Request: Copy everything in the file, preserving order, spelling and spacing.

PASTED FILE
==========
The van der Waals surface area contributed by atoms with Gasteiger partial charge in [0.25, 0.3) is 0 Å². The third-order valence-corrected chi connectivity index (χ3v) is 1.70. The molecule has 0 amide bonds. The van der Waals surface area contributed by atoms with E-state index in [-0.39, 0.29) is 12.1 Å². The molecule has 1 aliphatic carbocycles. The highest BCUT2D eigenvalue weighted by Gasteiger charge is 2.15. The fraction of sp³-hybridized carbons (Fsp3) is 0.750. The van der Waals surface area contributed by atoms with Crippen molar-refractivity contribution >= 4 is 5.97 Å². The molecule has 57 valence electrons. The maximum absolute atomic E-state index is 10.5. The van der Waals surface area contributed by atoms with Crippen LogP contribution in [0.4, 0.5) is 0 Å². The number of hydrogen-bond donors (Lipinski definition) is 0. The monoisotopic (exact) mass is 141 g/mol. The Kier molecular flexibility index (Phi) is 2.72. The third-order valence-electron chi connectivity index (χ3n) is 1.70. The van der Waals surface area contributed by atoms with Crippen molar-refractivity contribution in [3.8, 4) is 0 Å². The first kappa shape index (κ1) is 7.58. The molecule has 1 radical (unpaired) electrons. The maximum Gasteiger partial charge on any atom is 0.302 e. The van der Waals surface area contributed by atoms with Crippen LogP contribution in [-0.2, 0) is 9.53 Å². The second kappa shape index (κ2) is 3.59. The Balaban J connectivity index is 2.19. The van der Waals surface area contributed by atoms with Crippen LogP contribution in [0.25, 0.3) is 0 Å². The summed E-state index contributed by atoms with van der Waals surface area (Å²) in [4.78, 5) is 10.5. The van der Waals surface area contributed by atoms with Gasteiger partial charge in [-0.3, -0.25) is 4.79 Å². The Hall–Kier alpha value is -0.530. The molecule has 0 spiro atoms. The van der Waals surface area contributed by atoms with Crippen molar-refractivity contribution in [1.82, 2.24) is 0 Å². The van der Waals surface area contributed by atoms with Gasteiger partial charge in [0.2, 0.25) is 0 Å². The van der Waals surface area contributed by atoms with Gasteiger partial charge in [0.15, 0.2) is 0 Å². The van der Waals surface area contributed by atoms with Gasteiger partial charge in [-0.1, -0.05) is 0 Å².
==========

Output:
The van der Waals surface area contributed by atoms with Gasteiger partial charge in [0.25, 0.3) is 0 Å². The third-order valence-corrected chi connectivity index (χ3v) is 1.70. The molecule has 0 amide bonds. The van der Waals surface area contributed by atoms with E-state index in [-0.39, 0.29) is 12.1 Å². The molecule has 1 aliphatic carbocycles. The highest BCUT2D eigenvalue weighted by Gasteiger charge is 2.15. The fraction of sp³-hybridized carbons (Fsp3) is 0.750. The van der Waals surface area contributed by atoms with Crippen molar-refractivity contribution >= 4 is 5.97 Å². The molecule has 57 valence electrons. The maximum absolute atomic E-state index is 10.5. The van der Waals surface area contributed by atoms with Crippen LogP contribution in [0.4, 0.5) is 0 Å². The number of hydrogen-bond donors (Lipinski definition) is 0. The monoisotopic (exact) mass is 141 g/mol. The Kier molecular flexibility index (Phi) is 2.72. The third-order valence-electron chi connectivity index (χ3n) is 1.70. The van der Waals surface area contributed by atoms with Crippen molar-refractivity contribution in [3.8, 4) is 0 Å². The first kappa shape index (κ1) is 7.58. The molecule has 1 radical (unpaired) electrons. The maximum Gasteiger partial charge on any atom is 0.302 e. The van der Waals surface area contributed by atoms with Crippen LogP contribution in [-0.2, 0) is 9.53 Å². The second kappa shape index (κ2) is 3.59. The Balaban J connectivity index is 2.19. The van der Waals surface area contributed by atoms with Crippen LogP contribution in [0.25, 0.3) is 0 Å². The summed E-state index contributed by atoms with van der Waals surface area (Å²) in [4.78, 5) is 10.5. The van der Waals surface area contributed by atoms with Gasteiger partial charge in [-0.3, -0.25) is 4.79 Å². The Hall–Kier alpha value is -0.530. The molecule has 0 spiro atoms. The van der Waals surface area contributed by atoms with Crippen molar-refractivity contribution in [1.82, 2.24) is 0 Å². The van der Waals surface area contributed by atoms with Gasteiger partial charge in [0.2, 0.25) is 0 Å². The van der Waals surface area contributed by atoms with Gasteiger partial charge in [0.15, 0.2) is 0 Å². The van der Waals surface area contributed by atoms with Gasteiger partial charge in [-0.1, -0.05) is 0 Å².